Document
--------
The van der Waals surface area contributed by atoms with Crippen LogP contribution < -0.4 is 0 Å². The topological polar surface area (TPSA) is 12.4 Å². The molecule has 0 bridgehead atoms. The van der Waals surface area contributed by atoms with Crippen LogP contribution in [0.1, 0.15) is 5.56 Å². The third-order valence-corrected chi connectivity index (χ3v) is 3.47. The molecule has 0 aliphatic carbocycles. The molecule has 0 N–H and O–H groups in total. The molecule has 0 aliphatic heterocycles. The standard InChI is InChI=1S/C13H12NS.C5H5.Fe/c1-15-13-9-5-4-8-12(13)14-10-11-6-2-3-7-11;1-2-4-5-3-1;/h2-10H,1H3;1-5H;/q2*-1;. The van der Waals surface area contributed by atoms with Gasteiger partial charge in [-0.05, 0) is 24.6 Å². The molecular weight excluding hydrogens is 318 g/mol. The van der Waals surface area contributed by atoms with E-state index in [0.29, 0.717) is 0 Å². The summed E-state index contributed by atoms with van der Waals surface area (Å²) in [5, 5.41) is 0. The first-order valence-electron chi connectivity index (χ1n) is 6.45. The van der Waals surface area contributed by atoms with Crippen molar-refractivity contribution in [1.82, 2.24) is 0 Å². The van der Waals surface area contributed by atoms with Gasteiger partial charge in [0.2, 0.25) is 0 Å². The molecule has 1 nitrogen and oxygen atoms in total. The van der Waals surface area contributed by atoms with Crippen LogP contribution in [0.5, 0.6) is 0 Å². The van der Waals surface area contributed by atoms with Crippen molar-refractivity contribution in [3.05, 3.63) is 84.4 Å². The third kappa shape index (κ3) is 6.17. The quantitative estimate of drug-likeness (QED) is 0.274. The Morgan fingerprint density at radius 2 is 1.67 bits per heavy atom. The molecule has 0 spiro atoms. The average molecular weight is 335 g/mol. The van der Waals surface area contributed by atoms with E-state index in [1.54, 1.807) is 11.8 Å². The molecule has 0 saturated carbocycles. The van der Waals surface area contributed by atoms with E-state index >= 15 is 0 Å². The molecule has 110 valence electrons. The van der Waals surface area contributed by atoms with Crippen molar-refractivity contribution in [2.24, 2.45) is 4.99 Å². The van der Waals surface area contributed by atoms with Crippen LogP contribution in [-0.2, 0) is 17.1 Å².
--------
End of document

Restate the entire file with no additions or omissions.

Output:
The van der Waals surface area contributed by atoms with Crippen LogP contribution < -0.4 is 0 Å². The topological polar surface area (TPSA) is 12.4 Å². The molecule has 0 bridgehead atoms. The van der Waals surface area contributed by atoms with Crippen LogP contribution in [0.1, 0.15) is 5.56 Å². The third-order valence-corrected chi connectivity index (χ3v) is 3.47. The molecule has 0 aliphatic carbocycles. The molecule has 0 N–H and O–H groups in total. The molecule has 0 aliphatic heterocycles. The standard InChI is InChI=1S/C13H12NS.C5H5.Fe/c1-15-13-9-5-4-8-12(13)14-10-11-6-2-3-7-11;1-2-4-5-3-1;/h2-10H,1H3;1-5H;/q2*-1;. The van der Waals surface area contributed by atoms with Gasteiger partial charge in [-0.05, 0) is 24.6 Å². The molecular weight excluding hydrogens is 318 g/mol. The van der Waals surface area contributed by atoms with E-state index in [0.29, 0.717) is 0 Å². The summed E-state index contributed by atoms with van der Waals surface area (Å²) in [5, 5.41) is 0. The first-order valence-electron chi connectivity index (χ1n) is 6.45. The van der Waals surface area contributed by atoms with Crippen molar-refractivity contribution in [1.82, 2.24) is 0 Å². The van der Waals surface area contributed by atoms with Gasteiger partial charge in [0.2, 0.25) is 0 Å². The molecule has 1 nitrogen and oxygen atoms in total. The van der Waals surface area contributed by atoms with Crippen LogP contribution in [0.5, 0.6) is 0 Å². The van der Waals surface area contributed by atoms with Crippen molar-refractivity contribution in [3.05, 3.63) is 84.4 Å². The third kappa shape index (κ3) is 6.17. The quantitative estimate of drug-likeness (QED) is 0.274. The Morgan fingerprint density at radius 2 is 1.67 bits per heavy atom. The molecule has 0 spiro atoms. The average molecular weight is 335 g/mol. The van der Waals surface area contributed by atoms with E-state index in [1.54, 1.807) is 11.8 Å². The molecule has 0 saturated carbocycles. The van der Waals surface area contributed by atoms with E-state index >= 15 is 0 Å². The molecule has 110 valence electrons. The van der Waals surface area contributed by atoms with Crippen molar-refractivity contribution in [2.24, 2.45) is 4.99 Å². The van der Waals surface area contributed by atoms with Crippen LogP contribution in [-0.2, 0) is 17.1 Å².